Some time in the 1960s the color temperature of the calibration light source was changed from 2800 K to 4700 K. It was suggested that the change would allow the discontinuation of requiring a daylight and tungsten EI for films.
The spectral sensitivity of the photo cell has always played an important role with meter accuracy. Two meters could disagree simply because of the difference in sensitivity to the color temperature of the light source. Also, most photo cells are sensitive to infrared. If the material reflects a lot of infrared it will effect the reflective meter while the incident meter is unaffected. A simple test for infrared sensitivity can be done with any remote. Point it at the meter and monitor any changes.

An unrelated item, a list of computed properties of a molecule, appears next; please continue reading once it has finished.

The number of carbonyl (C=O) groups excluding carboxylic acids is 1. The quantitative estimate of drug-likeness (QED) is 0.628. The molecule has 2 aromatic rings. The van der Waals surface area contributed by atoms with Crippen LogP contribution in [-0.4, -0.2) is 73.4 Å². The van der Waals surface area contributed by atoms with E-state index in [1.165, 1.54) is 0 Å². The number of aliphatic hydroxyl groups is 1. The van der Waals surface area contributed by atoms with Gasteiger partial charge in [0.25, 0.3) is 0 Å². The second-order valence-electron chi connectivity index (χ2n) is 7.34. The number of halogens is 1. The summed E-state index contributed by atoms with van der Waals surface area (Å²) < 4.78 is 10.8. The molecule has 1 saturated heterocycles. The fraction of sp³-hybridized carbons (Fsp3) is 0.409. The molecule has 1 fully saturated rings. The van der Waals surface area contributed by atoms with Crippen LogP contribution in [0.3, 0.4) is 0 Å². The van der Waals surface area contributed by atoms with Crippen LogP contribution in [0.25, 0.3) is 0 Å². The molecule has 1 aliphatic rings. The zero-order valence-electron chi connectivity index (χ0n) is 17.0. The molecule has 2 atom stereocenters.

Chan Tran was right about how a reflective exposure meter has a greater chance of matching an incident meter when the incident meter is used with the disk. They should be about 1/2 stop difference when using the dome.